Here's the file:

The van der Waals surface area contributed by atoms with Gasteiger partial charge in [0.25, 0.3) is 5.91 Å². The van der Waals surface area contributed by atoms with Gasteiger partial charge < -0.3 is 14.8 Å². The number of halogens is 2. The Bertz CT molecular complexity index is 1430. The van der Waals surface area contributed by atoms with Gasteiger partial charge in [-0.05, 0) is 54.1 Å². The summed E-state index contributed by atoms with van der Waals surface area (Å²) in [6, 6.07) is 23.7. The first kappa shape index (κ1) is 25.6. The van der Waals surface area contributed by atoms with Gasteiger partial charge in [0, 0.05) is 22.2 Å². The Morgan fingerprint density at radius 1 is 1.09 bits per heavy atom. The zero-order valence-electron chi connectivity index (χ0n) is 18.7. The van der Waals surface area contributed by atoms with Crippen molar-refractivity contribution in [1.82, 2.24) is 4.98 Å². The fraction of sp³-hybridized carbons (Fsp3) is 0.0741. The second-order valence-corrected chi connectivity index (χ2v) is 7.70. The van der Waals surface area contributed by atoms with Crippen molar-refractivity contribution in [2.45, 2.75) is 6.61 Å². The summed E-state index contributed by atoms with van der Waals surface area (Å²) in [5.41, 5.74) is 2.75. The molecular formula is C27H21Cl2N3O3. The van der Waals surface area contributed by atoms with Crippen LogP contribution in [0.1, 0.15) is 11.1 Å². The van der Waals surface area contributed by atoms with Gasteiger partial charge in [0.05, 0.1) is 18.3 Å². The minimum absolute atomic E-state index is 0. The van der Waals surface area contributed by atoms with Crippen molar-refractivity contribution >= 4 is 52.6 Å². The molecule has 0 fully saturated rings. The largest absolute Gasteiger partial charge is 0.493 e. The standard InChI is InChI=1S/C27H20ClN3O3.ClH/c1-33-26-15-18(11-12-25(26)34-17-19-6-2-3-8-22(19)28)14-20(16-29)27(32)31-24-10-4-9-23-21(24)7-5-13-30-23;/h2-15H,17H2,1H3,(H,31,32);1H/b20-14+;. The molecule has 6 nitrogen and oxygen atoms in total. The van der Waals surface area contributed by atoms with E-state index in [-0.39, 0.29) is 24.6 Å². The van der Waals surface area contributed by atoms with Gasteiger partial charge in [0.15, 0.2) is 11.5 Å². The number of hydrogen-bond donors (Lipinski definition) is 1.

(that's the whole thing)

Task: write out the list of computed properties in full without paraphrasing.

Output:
The van der Waals surface area contributed by atoms with Gasteiger partial charge in [0.25, 0.3) is 5.91 Å². The van der Waals surface area contributed by atoms with Gasteiger partial charge < -0.3 is 14.8 Å². The number of halogens is 2. The Bertz CT molecular complexity index is 1430. The van der Waals surface area contributed by atoms with Gasteiger partial charge in [-0.05, 0) is 54.1 Å². The summed E-state index contributed by atoms with van der Waals surface area (Å²) in [6, 6.07) is 23.7. The first kappa shape index (κ1) is 25.6. The van der Waals surface area contributed by atoms with Gasteiger partial charge in [0, 0.05) is 22.2 Å². The Morgan fingerprint density at radius 1 is 1.09 bits per heavy atom. The zero-order valence-electron chi connectivity index (χ0n) is 18.7. The van der Waals surface area contributed by atoms with Crippen molar-refractivity contribution in [1.82, 2.24) is 4.98 Å². The fraction of sp³-hybridized carbons (Fsp3) is 0.0741. The second-order valence-corrected chi connectivity index (χ2v) is 7.70. The van der Waals surface area contributed by atoms with Crippen molar-refractivity contribution in [2.45, 2.75) is 6.61 Å². The summed E-state index contributed by atoms with van der Waals surface area (Å²) in [5.41, 5.74) is 2.75. The molecular formula is C27H21Cl2N3O3. The van der Waals surface area contributed by atoms with Crippen LogP contribution in [0.1, 0.15) is 11.1 Å². The van der Waals surface area contributed by atoms with Gasteiger partial charge in [0.05, 0.1) is 18.3 Å². The minimum absolute atomic E-state index is 0. The van der Waals surface area contributed by atoms with Crippen molar-refractivity contribution >= 4 is 52.6 Å². The molecule has 0 fully saturated rings. The largest absolute Gasteiger partial charge is 0.493 e. The standard InChI is InChI=1S/C27H20ClN3O3.ClH/c1-33-26-15-18(11-12-25(26)34-17-19-6-2-3-8-22(19)28)14-20(16-29)27(32)31-24-10-4-9-23-21(24)7-5-13-30-23;/h2-15H,17H2,1H3,(H,31,32);1H/b20-14+;. The molecule has 6 nitrogen and oxygen atoms in total. The van der Waals surface area contributed by atoms with E-state index in [-0.39, 0.29) is 24.6 Å². The van der Waals surface area contributed by atoms with Gasteiger partial charge in [0.15, 0.2) is 11.5 Å². The number of hydrogen-bond donors (Lipinski definition) is 1.